Charter Schools: Designed by Community

I was distressed to see "Arizona's Big Stakes in Charter Schools" (June 2), an article about charter schools that managed to perpetuate so many of the myths that have surrounded charters since their inception.

The fundamental flaw is that the Arizona implementation of charter schools [is pictured as providing] data relevant to the charter experience nationwide. The assumption is that the implementation of the charter concept is monolithic, when in fact it varies widely from state to state and community to community. The differences between states run the gamut, from how charters are granted, and by whom, to how they are funded, and by whom.

Here in Colorado, our charter schools receive their charters as well as their funding from the individual school districts. The statewide charter law provides guidelines for the structure of the charter as well as a minimum figure (often very minimum) for funding that comes from the district's own revenue stream. This leaves the decisions about the nuts and bolts of the contract and final funding to a negotiation process between the charter and its district.

The implementation of the charter concept is as unique as the communities and individuals who take on the task.

The truth is that the time for education as a political concept is long past. The charter school movement, when it is implemented apolitically, is a way of keeping education in the public sector while creating opportunities for communities to create unique educational environments that meet the needs of their children, not those of an impersonal political bureaucracy.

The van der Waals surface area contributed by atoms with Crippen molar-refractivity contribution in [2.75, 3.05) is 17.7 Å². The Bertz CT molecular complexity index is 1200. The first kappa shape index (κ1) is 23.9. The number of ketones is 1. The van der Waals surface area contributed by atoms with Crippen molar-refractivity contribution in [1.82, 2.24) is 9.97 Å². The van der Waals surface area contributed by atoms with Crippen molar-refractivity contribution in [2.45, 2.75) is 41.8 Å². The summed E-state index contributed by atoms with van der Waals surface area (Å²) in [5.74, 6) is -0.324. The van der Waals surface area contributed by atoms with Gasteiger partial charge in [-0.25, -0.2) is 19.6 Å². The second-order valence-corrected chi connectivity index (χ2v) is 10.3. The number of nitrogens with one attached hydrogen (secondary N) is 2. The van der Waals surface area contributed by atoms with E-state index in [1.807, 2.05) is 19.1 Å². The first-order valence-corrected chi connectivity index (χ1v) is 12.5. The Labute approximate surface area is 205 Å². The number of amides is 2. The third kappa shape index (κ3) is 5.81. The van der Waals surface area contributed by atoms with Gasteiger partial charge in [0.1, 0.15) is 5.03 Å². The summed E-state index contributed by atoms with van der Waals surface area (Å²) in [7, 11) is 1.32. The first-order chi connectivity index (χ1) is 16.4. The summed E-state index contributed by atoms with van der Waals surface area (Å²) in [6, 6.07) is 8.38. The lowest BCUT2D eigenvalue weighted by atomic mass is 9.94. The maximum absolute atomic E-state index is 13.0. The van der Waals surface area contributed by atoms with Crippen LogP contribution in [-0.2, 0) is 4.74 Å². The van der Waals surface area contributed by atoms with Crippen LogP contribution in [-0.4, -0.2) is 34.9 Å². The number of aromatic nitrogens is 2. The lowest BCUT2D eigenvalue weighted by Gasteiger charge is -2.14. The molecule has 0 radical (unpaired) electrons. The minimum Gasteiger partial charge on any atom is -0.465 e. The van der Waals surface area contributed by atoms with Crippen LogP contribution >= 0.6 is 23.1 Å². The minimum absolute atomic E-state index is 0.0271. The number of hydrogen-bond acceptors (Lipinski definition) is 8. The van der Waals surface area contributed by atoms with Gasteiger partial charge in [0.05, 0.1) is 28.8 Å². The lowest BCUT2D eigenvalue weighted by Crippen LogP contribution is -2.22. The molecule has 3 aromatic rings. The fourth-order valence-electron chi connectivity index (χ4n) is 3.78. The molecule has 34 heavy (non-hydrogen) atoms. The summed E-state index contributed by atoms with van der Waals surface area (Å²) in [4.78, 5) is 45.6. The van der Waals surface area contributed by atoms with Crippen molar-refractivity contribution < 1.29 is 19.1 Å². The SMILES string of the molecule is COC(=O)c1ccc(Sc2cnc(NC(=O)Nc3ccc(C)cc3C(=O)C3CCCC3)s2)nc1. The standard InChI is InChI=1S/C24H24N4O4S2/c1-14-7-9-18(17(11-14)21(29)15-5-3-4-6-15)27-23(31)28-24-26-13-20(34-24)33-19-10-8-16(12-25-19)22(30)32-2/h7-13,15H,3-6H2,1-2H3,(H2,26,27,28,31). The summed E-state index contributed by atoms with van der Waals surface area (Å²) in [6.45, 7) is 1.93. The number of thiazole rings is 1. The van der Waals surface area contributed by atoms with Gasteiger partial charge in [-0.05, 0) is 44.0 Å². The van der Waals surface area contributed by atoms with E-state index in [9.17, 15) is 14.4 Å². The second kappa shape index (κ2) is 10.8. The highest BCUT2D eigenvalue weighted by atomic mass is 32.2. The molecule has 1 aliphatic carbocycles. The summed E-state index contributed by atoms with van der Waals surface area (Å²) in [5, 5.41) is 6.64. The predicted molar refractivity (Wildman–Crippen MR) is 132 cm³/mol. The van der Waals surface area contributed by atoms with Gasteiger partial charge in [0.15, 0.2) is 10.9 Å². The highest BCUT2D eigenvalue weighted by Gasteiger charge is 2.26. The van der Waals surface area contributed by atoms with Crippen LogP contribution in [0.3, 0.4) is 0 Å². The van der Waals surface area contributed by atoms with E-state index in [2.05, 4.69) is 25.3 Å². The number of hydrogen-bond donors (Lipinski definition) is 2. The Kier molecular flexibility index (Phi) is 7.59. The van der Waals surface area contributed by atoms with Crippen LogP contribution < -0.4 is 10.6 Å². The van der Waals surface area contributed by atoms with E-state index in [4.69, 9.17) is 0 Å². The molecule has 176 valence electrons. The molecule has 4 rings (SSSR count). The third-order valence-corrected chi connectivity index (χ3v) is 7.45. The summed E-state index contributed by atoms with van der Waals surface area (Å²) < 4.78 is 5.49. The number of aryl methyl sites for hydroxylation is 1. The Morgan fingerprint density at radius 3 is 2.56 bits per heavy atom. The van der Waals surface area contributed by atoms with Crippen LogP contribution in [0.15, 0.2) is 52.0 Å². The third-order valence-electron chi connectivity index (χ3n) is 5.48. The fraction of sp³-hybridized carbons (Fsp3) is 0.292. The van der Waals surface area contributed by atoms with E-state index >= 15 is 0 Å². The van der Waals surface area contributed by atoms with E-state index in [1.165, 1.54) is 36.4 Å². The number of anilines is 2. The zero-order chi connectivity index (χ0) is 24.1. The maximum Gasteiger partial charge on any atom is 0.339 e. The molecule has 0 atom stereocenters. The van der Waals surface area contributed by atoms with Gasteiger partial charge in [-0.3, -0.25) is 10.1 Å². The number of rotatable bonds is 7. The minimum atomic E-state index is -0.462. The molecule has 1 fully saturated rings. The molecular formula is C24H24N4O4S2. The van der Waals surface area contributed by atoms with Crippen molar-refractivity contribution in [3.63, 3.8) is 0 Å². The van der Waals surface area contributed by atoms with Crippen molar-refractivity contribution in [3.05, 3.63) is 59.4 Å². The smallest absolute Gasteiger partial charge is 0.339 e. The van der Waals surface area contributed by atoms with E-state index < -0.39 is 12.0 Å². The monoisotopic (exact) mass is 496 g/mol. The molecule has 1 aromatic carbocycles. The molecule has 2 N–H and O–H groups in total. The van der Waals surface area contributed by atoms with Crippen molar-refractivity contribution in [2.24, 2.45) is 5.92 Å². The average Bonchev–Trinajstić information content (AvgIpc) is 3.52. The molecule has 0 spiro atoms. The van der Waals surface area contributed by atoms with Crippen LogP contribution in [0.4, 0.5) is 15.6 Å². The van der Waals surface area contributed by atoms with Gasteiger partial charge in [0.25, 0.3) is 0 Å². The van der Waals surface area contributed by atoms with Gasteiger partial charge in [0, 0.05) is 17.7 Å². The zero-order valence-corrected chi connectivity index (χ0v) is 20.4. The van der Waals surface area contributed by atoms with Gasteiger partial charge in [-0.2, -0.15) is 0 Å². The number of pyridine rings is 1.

Thomas W. Elliot

Guffey, Colo.

Vice president, Lake George/Guffey Charter School governing board

Cyberspace journalism in review

I enjoyed your piece on the Online Journalism Review, "A Media Watchdog Let Loose on Cyberspace" (June 4), but I would like to correct the description of me as "editor of the notorious gossip site, tabloid.com."

The site in question is called Tabloid, and its URL is www.tabloid.net - not .com. And while I welcome notoriety, Tabloid is simply an international news site presented in the style of a pre-World War II metro newspaper. We have no gossip columnists and don't even cover the subjects of interest to fans of gossip - no showbiz stuff at all, in fact,and little in the way of domestic political squabbles.

What we do cover is world news, everything from the simmering war in Kosovo to weird-but-true articles about Aboriginal curses shutting down an Australian school. Tabloid gathers this news with some 20 correspondents around the globe, and our tough, well-written dispatches have been praised in the journalistic world.

Ken Layne

San Francisco

Editor, Tabloid News Services

Precursor to global citizenship

Today my daughter and I applied for Australian citizenship. After 17 years living in this country, we decided it was important for us to assume the responsibility of voting and serving on juries. We are both American citizens. We pay taxes in both the United States and Australia.

We have family in America, and feel loyalty to the country of our birth. We love America and don't want to give up our citizenship. Dual citizenship is a privilege for which we feel extremely grateful.

The Opinion page's "Dual Citizenship Is Dangerous" (April 29) criticized dual citizenship, citing the problem of loyalty should a war break out. Dual citizenship, I feel, is a precursor to global citizenship. We are citizens of the world and need to act as the brothers and sisters that we all are.

Sancy Nason Childs

Rocky Hall, Australia

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